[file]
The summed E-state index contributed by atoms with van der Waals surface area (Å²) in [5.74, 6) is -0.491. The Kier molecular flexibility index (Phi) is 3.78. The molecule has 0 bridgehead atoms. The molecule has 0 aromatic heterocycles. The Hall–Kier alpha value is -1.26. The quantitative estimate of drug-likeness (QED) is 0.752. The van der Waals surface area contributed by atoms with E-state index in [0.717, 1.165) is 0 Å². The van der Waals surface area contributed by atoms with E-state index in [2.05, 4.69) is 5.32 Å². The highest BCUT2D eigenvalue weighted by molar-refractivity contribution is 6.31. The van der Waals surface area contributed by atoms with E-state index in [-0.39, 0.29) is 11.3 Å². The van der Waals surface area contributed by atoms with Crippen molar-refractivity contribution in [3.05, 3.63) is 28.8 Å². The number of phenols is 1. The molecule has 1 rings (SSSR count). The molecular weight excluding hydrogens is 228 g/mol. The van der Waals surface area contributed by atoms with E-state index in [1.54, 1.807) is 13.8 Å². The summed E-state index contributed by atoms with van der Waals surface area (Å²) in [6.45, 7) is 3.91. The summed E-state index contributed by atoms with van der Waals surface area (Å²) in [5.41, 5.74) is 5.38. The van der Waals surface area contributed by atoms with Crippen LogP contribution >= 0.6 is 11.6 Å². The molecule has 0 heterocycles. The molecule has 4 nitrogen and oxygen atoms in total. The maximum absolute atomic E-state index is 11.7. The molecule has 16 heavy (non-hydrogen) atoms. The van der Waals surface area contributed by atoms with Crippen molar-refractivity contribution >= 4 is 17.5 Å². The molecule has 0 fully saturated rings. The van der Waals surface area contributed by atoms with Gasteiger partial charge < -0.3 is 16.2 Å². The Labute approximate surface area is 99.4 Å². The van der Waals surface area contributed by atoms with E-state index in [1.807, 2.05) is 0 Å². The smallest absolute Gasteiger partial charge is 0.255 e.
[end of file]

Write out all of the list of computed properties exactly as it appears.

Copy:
The summed E-state index contributed by atoms with van der Waals surface area (Å²) in [5.74, 6) is -0.491. The Kier molecular flexibility index (Phi) is 3.78. The molecule has 0 bridgehead atoms. The molecule has 0 aromatic heterocycles. The Hall–Kier alpha value is -1.26. The quantitative estimate of drug-likeness (QED) is 0.752. The van der Waals surface area contributed by atoms with E-state index in [0.717, 1.165) is 0 Å². The van der Waals surface area contributed by atoms with E-state index in [2.05, 4.69) is 5.32 Å². The highest BCUT2D eigenvalue weighted by molar-refractivity contribution is 6.31. The van der Waals surface area contributed by atoms with E-state index in [-0.39, 0.29) is 11.3 Å². The van der Waals surface area contributed by atoms with Crippen molar-refractivity contribution in [3.05, 3.63) is 28.8 Å². The number of phenols is 1. The molecule has 1 rings (SSSR count). The molecular weight excluding hydrogens is 228 g/mol. The van der Waals surface area contributed by atoms with E-state index in [1.54, 1.807) is 13.8 Å². The summed E-state index contributed by atoms with van der Waals surface area (Å²) in [6.45, 7) is 3.91. The summed E-state index contributed by atoms with van der Waals surface area (Å²) in [5.41, 5.74) is 5.38. The van der Waals surface area contributed by atoms with Crippen LogP contribution >= 0.6 is 11.6 Å². The molecule has 0 heterocycles. The molecule has 4 nitrogen and oxygen atoms in total. The maximum absolute atomic E-state index is 11.7. The molecule has 16 heavy (non-hydrogen) atoms. The van der Waals surface area contributed by atoms with Crippen molar-refractivity contribution >= 4 is 17.5 Å². The molecule has 0 fully saturated rings. The van der Waals surface area contributed by atoms with Gasteiger partial charge < -0.3 is 16.2 Å². The Labute approximate surface area is 99.4 Å². The van der Waals surface area contributed by atoms with E-state index in [1.807, 2.05) is 0 Å². The smallest absolute Gasteiger partial charge is 0.255 e.